Charlie DelMarcelle in Theatre Horizon’s “I Am My Own Wife.” Credit: Plate 3 Photography
Charlie DelMarcelle likens his role – or, more accurately, roles: 35 of them to be exact – in Doug Wright’s Pulitzer Prize-winning play “I Am My Own Wife” to “one of those old cartoons where you’re crossing a rickety rope bridge over a pool of lava — just don’t look down.”
The play recounts the true story of Charlotte von Mahlsdorf, who was born a man but lived under the Nazis and Communists disguised as a woman. She saved household items from bombed-out houses, eventually founding Berlin’s Gründerzeit Museum with her collection. Wright’s own journey to meet her becomes an integral part of the play, which reflects Charlotte’s secret identity by having one actor play every part.
“The play deals with the facades and the masks that we build for ourselves,” says DelMarcelle. “It’s concerned with both the way an individual chooses to present themselves to the world and the way we choose to see other people and the representations they’ve created for our benefit. So one person playing all these different parts makes a great deal of sense.”
Beyond the challenge of, as DelMarcelle describes it, “showing up on the first day of rehearsal and being handed a script and told, ‘That’s for you,’” there’s also the simple fact that a one-man show eliminates one of the essential components of theatrical acting: collaboration. “It’s going to be really lonely,” DelMarcelle says. “I go in, stare at myself in the mirror in the dressing room, say goodbye at the end of the night and walk to my car with the sad music from 'Charlie Brown' playing.”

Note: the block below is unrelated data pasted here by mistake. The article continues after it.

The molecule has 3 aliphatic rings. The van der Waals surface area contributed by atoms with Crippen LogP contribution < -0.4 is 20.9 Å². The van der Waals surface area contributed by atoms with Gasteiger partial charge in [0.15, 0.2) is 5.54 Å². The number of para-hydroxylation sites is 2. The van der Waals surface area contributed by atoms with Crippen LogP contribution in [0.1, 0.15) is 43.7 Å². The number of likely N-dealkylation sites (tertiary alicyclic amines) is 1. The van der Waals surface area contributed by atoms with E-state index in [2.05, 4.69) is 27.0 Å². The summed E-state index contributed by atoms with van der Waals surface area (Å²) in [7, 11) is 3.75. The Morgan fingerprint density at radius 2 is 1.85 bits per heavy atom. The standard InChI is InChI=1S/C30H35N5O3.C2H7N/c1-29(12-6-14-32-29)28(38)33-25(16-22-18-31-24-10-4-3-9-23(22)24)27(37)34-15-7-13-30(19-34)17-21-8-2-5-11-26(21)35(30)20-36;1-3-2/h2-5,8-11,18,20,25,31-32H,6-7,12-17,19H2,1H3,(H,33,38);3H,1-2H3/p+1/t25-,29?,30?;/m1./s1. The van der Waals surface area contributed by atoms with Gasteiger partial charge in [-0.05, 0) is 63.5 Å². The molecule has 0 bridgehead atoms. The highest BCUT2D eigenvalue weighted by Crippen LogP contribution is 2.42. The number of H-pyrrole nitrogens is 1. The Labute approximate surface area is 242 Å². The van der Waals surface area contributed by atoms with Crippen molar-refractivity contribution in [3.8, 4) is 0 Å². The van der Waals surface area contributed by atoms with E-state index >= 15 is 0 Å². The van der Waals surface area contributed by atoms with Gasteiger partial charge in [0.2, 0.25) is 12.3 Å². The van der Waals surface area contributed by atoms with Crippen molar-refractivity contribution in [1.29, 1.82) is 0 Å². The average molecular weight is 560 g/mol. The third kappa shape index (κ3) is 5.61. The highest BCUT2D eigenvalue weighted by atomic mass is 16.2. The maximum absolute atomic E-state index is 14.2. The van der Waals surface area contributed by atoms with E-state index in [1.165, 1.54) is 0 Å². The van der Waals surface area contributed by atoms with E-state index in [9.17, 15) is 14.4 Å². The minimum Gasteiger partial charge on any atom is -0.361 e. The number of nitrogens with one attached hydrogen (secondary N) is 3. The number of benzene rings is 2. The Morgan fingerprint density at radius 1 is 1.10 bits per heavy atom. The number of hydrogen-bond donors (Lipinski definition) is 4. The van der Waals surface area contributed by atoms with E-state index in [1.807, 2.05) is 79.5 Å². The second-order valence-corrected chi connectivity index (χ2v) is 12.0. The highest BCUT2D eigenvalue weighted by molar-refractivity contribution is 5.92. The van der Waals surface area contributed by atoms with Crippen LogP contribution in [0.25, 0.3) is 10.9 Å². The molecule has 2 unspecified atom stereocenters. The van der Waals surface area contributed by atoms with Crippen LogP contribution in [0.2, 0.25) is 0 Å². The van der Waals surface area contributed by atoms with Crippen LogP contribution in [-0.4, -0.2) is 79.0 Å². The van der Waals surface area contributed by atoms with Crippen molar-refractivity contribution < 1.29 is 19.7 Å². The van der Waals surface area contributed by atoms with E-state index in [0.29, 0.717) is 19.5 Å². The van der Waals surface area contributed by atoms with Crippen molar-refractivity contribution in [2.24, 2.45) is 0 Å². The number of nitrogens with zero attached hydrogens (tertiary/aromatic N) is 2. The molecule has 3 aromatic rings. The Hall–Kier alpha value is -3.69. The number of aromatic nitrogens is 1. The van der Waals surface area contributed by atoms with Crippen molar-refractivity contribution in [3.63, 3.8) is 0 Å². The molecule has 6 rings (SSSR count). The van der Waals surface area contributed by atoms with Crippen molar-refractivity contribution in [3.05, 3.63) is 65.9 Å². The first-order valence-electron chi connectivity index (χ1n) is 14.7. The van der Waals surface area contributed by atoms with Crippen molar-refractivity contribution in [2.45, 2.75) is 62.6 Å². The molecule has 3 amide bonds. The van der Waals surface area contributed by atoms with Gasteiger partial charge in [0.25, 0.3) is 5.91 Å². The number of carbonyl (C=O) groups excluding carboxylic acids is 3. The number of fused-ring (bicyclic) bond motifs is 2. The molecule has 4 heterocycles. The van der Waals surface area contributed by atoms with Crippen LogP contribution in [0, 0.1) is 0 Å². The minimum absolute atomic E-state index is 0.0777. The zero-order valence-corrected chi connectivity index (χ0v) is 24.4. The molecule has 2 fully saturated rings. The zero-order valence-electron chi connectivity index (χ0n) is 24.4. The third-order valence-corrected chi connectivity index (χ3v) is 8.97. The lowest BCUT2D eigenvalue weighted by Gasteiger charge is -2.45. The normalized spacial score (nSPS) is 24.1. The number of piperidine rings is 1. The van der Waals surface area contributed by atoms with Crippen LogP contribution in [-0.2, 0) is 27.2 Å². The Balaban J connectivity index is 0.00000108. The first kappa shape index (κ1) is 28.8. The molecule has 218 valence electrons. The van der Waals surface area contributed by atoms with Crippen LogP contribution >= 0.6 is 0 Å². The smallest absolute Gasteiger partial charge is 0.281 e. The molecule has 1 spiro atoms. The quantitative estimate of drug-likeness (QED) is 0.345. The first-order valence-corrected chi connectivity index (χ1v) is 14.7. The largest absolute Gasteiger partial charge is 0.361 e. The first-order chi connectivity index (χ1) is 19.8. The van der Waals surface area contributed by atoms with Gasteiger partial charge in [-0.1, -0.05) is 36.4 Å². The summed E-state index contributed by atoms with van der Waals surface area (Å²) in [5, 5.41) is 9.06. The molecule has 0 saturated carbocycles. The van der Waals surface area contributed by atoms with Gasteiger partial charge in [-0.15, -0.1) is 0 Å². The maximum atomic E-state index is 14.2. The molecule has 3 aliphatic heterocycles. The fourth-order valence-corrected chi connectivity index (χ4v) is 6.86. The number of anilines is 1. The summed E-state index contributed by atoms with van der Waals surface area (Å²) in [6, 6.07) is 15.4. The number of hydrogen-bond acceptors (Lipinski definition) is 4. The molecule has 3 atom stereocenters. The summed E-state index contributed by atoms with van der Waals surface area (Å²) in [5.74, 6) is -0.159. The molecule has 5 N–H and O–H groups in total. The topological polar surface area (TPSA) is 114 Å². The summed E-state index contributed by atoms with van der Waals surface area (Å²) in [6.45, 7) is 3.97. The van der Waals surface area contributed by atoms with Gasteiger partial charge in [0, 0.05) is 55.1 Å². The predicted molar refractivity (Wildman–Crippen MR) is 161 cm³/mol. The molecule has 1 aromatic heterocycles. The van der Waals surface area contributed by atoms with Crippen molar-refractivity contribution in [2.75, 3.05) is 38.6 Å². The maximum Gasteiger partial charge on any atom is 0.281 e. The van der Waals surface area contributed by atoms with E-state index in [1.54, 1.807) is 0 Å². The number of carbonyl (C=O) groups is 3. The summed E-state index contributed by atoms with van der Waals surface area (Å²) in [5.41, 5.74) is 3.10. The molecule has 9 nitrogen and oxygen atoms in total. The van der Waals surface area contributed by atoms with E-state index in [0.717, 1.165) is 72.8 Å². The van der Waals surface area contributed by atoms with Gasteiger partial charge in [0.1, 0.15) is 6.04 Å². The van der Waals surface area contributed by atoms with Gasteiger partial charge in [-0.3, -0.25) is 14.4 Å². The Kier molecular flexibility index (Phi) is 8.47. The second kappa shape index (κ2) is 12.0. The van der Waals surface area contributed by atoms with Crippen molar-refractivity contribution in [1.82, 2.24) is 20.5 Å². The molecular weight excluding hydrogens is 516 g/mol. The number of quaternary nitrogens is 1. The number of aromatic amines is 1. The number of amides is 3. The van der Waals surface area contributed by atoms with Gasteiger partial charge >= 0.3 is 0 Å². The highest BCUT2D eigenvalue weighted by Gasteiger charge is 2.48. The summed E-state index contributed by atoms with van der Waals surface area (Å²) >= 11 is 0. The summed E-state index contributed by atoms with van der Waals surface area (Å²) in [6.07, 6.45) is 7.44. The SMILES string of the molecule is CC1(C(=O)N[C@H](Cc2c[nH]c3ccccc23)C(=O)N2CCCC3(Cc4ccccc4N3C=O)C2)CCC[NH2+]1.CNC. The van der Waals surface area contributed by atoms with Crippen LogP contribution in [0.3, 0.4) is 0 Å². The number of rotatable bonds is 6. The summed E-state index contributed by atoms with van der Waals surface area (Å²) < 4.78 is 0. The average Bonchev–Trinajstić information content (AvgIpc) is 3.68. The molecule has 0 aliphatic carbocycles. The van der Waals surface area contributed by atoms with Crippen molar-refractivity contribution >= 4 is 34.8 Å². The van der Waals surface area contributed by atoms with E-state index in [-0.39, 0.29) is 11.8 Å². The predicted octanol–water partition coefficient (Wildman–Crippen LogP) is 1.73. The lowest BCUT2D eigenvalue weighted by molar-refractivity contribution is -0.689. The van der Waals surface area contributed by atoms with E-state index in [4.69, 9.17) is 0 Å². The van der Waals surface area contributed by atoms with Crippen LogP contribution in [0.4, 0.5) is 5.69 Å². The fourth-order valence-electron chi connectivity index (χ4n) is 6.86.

Despite the pure theatricality of the production, which keeps DelMarcelle in a simple black dress and headscarf throughout, suggesting the parade of other characters with a change in posture or an arched eyebrow, the actor says that the show harkens back to a most basic form of storytelling. “If you’re out at a restaurant having a drink or at a family gathering, we all do a bit of light roleplaying when we tell stories. We take on the physicality or voice of the people we’re talking about. This is that, taken to some really extreme levels, with a little more polish and rehearsal.”
"I Am My Own Wife" Nov. 7-24 Theatre Horizon 401 DeKalb St., Norristown $25-$35, 610-283-2230 www.theatrehorizon.org